Who Wants to be a Lab Rat?

DR ANBUMANI Ramadoss, the Union Health Minister, is not just being targeted by smokers who feel their rights are being violated, but also by thousands of Indian consumers who feel strongly about Genetically Modified (GM) foods and want to tell him that they are not lab rats. As a unique consumer awareness campaign called ‘I Am No Lab Rat’, (www.iamnolabrat.com) launched by the Coalition for a GM-Free India, unfolds in city after city, the number of people writing to him daily is swelling.

The Health Ministry is represented in the Genetic Engineering Approval Committee (GEAC): One bureaucrat (a Joint Secretary, Ministry of Health & Family Welfare), the Drug Controller- General of India, and a scientist from the Indian Council for Medical Research. However, there are no records of their participation in discussions on health safety within the GEAC. There is also no evidence of any independent research by the ministry on GM crops and their safety. In fact, the Health Ministry is getting inputs from a Canadian company called AGBIOS, with funding from USAID, on how our regulatory regime should be designed or modified (needless to say, to suit American interests)!

Meanwhile, adequate evidence exists of the adverse health impacts of foreign GM crops and foods. When foreign genes are inserted randomly into a host organism’s genome through genetic engineering, insertion-site as well as genome-wide mutations can occur. This results in changes at various levels, starting from protein networks. Studies with GM foods have found various adverse health effects like stunted growth, impaired immune systems, misshapen cell structures, liver and kidney lesions, reduced digestive enzymes, inflamed lung tissues, higher offspring mortality, etc. Further, genetic engineering is altering the nutritional composition of our foods. For instance, beneficial nutrients like phyto-estrogen compounds could be lower in GM than in non-GM foods.

In India, the industry claims that Bt Brinjal is ready to be introduced into the markets. Bt Brinjal is only one such crop in the pipeline — others like Bt Rice, Bt Tomato, Bt Cauliflower, Bt Cabbage, Bt Okra, GM Potato, GM Mustard, etc, are moving inexorably from stage to stage towards commercial release in India. As for Bt Brinjal, no such vegetable crop, one that is more or less directly consumed, has been allowed and cultivated anywhere else in the world.

India is the Centre of Origin and Diversity (COD) for Bt Brinjal, though this issue has been made into an unnecessary scientific controversy. There is a special context to this — other countries that are CODs for particular crops have active bans against genetically modified versions of those crops being tested in that country.For instance, Peru, the COD for potato, does not allow a GM version of this vegetable. Similarly with maize in Mexico. While literature on brinjal in India has more than unequivocally established that we are its COD, and while the National Bureau of Plant Genetic Resources (NBPGR) has more than 2,200 accessions of brinjal in its germplasm collection, an expert committee on Bt Brinjal, set up by the GEAC, concluded otherwise. It is clear that the biotech industry and its supporters do not want an issue like COD to come in the way of Bt Brinjal.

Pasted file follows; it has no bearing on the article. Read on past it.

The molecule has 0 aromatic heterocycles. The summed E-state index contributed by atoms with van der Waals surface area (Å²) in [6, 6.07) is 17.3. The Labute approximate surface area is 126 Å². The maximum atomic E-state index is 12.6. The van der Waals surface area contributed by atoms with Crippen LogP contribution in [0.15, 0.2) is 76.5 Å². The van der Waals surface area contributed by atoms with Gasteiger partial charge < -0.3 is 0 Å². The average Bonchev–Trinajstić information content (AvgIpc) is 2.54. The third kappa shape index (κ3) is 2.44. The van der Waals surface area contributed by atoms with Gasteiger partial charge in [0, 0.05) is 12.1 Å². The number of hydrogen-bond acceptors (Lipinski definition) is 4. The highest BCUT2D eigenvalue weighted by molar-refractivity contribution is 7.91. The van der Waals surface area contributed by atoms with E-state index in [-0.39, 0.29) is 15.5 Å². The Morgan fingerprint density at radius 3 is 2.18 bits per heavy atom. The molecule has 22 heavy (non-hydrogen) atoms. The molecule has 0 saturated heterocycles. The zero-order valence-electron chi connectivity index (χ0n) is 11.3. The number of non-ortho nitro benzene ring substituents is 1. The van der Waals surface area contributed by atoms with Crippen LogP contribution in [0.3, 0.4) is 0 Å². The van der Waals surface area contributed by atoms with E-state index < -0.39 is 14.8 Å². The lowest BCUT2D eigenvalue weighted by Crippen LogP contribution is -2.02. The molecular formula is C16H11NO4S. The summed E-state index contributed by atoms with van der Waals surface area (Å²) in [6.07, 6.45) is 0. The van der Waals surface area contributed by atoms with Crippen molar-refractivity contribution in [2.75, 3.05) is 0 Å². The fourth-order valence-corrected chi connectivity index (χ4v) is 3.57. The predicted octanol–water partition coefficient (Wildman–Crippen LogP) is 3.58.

AT ANOTHER level, there is also evidence within the Indian Council of Agricultural Research that there are non-chemical Integrated Pest Management methods for controlling major pests in brinjal crops that require neither chemical pesticides nor GM seeds. These include neem oil, pheromone traps, mechanical clipping of infested shoots, mass trapping using water traps, use of biological control agents, intercropping with coriander, etc. When there are such alternatives, why can’t the agricultural extension system advise farmers on the use of these safer, more affordable options? What makes the government look at genetic engineering as the only solution?

It is here that an understanding of the political economy of genetic engineering as a technology, and the corporate and trade forces behind it needs to be understood. It is the same political economy that, for decades, drove the belief that without chemical pesticides, farming would be impossible. It is ironic that the same entities that peddled agrochemicals are now talking about agrochemicals being bad for us, without being made liable for the environmental and health disaster caused so far. Without closing down the agro-chemical business, they would now like to sell GM seeds. GM seeds are part of the same treadmill-technologies culture that resulted in thousands of farmers in India committing suicide.

It is time that each Indian paused and asked — who is deciding about my food on my behalf? Are they trustworthy? Will they make decisions keeping the best interests of citizens in mind, and are they actually doing so? Are alternatives being ignored? And, am I being made a lab rat in a giant experiment?

Remember that if Bt Brinjal is allowed in, there will be no choices left for you — even if you do not want to consume Bt Brinjal, it will not look any different from normal brinjal when you go shopping for your vegetables. The only way to avoid Bt Brinjal would be to boycott brinjal itself. Are you ready to do that? How about the fact that after Bt Brinjal, the industry wants to introduce Bt Rice, Bt Tomato and other GM crops? Ready to give up your right to choose safe food? If not, then join thousands of other Indians who are letting the Union Health Minister know that they are not lab rats.

Kuruganti is Member-Secretary, Coalition for a GM-Free India

Courtesy: Tehelka

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